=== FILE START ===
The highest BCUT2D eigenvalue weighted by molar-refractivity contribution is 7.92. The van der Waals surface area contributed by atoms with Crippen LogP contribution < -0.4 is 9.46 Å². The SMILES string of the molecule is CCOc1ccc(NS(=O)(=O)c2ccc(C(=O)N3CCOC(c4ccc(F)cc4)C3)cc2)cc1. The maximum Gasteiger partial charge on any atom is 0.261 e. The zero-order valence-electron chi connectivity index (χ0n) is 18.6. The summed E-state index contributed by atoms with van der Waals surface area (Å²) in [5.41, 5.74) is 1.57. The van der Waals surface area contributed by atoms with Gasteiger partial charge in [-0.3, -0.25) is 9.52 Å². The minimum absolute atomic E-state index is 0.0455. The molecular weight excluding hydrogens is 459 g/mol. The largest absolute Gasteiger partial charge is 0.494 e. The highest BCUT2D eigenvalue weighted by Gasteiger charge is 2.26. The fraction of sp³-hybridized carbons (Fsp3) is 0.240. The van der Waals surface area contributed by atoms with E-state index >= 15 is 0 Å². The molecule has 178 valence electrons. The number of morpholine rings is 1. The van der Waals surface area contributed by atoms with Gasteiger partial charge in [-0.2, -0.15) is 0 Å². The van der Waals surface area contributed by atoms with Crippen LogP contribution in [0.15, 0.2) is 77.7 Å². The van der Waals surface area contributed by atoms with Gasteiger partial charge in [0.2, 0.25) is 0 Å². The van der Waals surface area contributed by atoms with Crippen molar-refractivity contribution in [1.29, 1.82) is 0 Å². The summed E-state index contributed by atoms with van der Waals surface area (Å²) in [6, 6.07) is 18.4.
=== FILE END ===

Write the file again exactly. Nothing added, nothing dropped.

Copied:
The highest BCUT2D eigenvalue weighted by molar-refractivity contribution is 7.92. The van der Waals surface area contributed by atoms with Crippen LogP contribution < -0.4 is 9.46 Å². The SMILES string of the molecule is CCOc1ccc(NS(=O)(=O)c2ccc(C(=O)N3CCOC(c4ccc(F)cc4)C3)cc2)cc1. The maximum Gasteiger partial charge on any atom is 0.261 e. The zero-order valence-electron chi connectivity index (χ0n) is 18.6. The summed E-state index contributed by atoms with van der Waals surface area (Å²) in [5.41, 5.74) is 1.57. The van der Waals surface area contributed by atoms with Gasteiger partial charge in [-0.3, -0.25) is 9.52 Å². The minimum absolute atomic E-state index is 0.0455. The molecular weight excluding hydrogens is 459 g/mol. The largest absolute Gasteiger partial charge is 0.494 e. The highest BCUT2D eigenvalue weighted by Gasteiger charge is 2.26. The fraction of sp³-hybridized carbons (Fsp3) is 0.240. The van der Waals surface area contributed by atoms with E-state index >= 15 is 0 Å². The molecule has 178 valence electrons. The number of morpholine rings is 1. The van der Waals surface area contributed by atoms with Gasteiger partial charge in [-0.2, -0.15) is 0 Å². The van der Waals surface area contributed by atoms with Crippen LogP contribution in [0.15, 0.2) is 77.7 Å². The van der Waals surface area contributed by atoms with Gasteiger partial charge in [0.2, 0.25) is 0 Å². The van der Waals surface area contributed by atoms with Crippen molar-refractivity contribution in [1.29, 1.82) is 0 Å². The summed E-state index contributed by atoms with van der Waals surface area (Å²) in [6, 6.07) is 18.4.